The John Ray Trust established a garden within the Braintree and Bocking Public Gardens in 1986 to commemorate the 300th anniversary of John Ray’s ground-breaking botanical publication ‘History of Plants’. The garden features plants that would have been familiar to John Ray in the 1600s. Contemporary botanist and environmental campaigner Dr. David Bellamy opened the garden.
Visiting the Garden
The gardens are currently closed in line with the government coronavirus stipulations.
Thank you for your continued support and we look forward to welcoming you back again soon. For more information on the closure of the Braintree and Bocking Public Gardens please visit https://bbgarden.co.uk/
The garden is situated within the Braintree and Bocking Public Gardens and is maintained by the Trust.
Many of the plants are multi-sensory, and there are signboards within the garden to help visitors of all ages explore the historic herbs, shrubs and flowers.
43 Bocking End, Braintree CM7 9AE
Opening Hours: Approximately 08:30 – Dusk
Accessibility Access to the garden is via tarmac paths through the Public Gardens. The John Ray garden has level shingle paths that provide access to all the borders. There is seating within the garden.
For more information on the Public Gardens please visit www.braintreegardenevents.co.uk
John Ray and Plants
John Ray founded the scientific study of plants in Britain in the 1600s. He worked out the first scientific definition of a species and established the importance of studying plants in real life, not just through books. His most famous botanical work is Ray’s ‘History of plants’ published in 1686, Containing over 16,000 plant species across its three volumes, this work is a vital record of international plants at the turn of the 1700s. This book was based on specimens Ray himself had collected in Britain and Europe, as well as specimens from around the world sent to him by a number of notable correspondents. Neither the British Museum nor the Royal Botanical Gardens at Kew existed at this time, a role that in a way Ray was fulfilling in his humble house in Black Notley.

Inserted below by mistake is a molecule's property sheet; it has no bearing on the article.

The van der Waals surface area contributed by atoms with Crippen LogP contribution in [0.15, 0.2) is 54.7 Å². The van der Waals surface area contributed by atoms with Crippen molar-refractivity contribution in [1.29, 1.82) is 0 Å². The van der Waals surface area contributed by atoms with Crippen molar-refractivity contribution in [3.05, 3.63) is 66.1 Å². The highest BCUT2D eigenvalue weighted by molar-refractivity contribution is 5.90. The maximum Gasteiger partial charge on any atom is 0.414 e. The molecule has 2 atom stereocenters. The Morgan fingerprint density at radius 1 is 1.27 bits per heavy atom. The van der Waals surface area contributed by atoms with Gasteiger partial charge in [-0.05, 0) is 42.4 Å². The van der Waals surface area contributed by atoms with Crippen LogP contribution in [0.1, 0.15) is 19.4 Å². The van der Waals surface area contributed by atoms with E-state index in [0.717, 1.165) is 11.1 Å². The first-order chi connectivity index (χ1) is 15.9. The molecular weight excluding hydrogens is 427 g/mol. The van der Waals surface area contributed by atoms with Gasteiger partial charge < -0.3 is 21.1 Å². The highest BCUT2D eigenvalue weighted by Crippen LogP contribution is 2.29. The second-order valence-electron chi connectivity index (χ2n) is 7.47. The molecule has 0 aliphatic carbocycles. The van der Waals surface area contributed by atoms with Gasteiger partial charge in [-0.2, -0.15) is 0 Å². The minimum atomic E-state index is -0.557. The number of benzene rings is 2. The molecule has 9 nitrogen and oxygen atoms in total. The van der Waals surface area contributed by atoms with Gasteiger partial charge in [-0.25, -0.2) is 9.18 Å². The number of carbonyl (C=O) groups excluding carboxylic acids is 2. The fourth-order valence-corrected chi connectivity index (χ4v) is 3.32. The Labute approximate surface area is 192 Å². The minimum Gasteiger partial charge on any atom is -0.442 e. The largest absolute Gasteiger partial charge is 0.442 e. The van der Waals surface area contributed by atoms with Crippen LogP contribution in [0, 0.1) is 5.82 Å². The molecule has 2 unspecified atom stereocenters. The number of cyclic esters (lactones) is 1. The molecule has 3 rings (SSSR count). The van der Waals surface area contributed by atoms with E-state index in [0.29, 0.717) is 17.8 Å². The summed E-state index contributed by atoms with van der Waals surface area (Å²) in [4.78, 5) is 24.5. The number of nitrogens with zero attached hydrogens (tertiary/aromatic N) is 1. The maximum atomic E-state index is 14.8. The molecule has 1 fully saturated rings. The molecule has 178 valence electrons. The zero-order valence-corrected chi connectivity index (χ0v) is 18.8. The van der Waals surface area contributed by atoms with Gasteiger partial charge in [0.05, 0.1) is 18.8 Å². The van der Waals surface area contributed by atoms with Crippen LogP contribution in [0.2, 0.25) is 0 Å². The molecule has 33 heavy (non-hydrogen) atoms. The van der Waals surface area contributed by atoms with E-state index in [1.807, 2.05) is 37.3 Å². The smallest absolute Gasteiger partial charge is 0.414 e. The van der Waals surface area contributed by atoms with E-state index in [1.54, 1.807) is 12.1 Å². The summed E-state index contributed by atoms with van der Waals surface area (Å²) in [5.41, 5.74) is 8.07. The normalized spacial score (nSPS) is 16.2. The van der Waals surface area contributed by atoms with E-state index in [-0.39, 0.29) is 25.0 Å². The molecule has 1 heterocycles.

Ray also made many other contributions to our knowledge of plants, from coining terms such as pollen to discovering that trees could be dated by counting their rings.
Ray also believed we all have a duty to conserve the environment. He wrote, ‘The earth belongs to God. He has entrusted it to us … He will hold us responsible for our discharge of this trust.’
The Trust refurbished the garden in 2009, assisted by a bequest from the Late Sir John Ruggles-Brise, a Patron of the Trust and a grant from Trinity College Cambridge. The refurbishment was undertaken by Cameron Landscapes.
Paul King of King and Co, The Tree Nursery generously donated the tree in the middle of the square. Langthorns Plantery supplied the plants in the four oak planters.
In 2019 the Trust installed new garden signs, telling visitors more about John Ray and the plants in the garden.